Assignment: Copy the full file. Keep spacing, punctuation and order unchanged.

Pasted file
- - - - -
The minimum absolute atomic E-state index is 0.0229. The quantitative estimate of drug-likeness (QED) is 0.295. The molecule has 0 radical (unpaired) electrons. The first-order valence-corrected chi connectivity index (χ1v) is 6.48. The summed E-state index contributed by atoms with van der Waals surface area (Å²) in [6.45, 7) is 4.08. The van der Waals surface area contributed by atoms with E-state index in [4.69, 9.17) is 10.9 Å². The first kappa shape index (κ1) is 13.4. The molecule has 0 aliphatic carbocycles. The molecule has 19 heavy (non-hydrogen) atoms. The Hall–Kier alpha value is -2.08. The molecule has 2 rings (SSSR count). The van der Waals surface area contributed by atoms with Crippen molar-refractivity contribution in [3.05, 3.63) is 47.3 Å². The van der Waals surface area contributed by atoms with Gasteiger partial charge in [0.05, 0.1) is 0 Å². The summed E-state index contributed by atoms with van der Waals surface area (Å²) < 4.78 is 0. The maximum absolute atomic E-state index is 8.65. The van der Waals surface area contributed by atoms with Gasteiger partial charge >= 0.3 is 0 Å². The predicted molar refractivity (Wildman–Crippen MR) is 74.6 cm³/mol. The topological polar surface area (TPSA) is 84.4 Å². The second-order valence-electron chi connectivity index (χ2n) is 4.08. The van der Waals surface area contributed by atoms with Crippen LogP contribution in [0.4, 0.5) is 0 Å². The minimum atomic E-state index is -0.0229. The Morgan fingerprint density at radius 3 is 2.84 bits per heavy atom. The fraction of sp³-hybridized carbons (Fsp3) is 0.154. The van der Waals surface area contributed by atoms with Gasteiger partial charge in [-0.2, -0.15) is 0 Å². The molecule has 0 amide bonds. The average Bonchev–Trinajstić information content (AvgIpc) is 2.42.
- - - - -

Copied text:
The minimum absolute atomic E-state index is 0.0229. The quantitative estimate of drug-likeness (QED) is 0.295. The molecule has 0 radical (unpaired) electrons. The first-order valence-corrected chi connectivity index (χ1v) is 6.48. The summed E-state index contributed by atoms with van der Waals surface area (Å²) in [6.45, 7) is 4.08. The van der Waals surface area contributed by atoms with E-state index in [4.69, 9.17) is 10.9 Å². The first kappa shape index (κ1) is 13.4. The molecule has 0 aliphatic carbocycles. The molecule has 19 heavy (non-hydrogen) atoms. The Hall–Kier alpha value is -2.08. The molecule has 2 rings (SSSR count). The van der Waals surface area contributed by atoms with Crippen molar-refractivity contribution in [3.05, 3.63) is 47.3 Å². The van der Waals surface area contributed by atoms with Gasteiger partial charge in [0.05, 0.1) is 0 Å². The summed E-state index contributed by atoms with van der Waals surface area (Å²) < 4.78 is 0. The maximum absolute atomic E-state index is 8.65. The van der Waals surface area contributed by atoms with Gasteiger partial charge >= 0.3 is 0 Å². The predicted molar refractivity (Wildman–Crippen MR) is 74.6 cm³/mol. The topological polar surface area (TPSA) is 84.4 Å². The second-order valence-electron chi connectivity index (χ2n) is 4.08. The van der Waals surface area contributed by atoms with Crippen LogP contribution in [0.4, 0.5) is 0 Å². The minimum atomic E-state index is -0.0229. The Morgan fingerprint density at radius 3 is 2.84 bits per heavy atom. The fraction of sp³-hybridized carbons (Fsp3) is 0.154. The van der Waals surface area contributed by atoms with Gasteiger partial charge in [-0.2, -0.15) is 0 Å². The molecule has 0 amide bonds. The average Bonchev–Trinajstić information content (AvgIpc) is 2.42.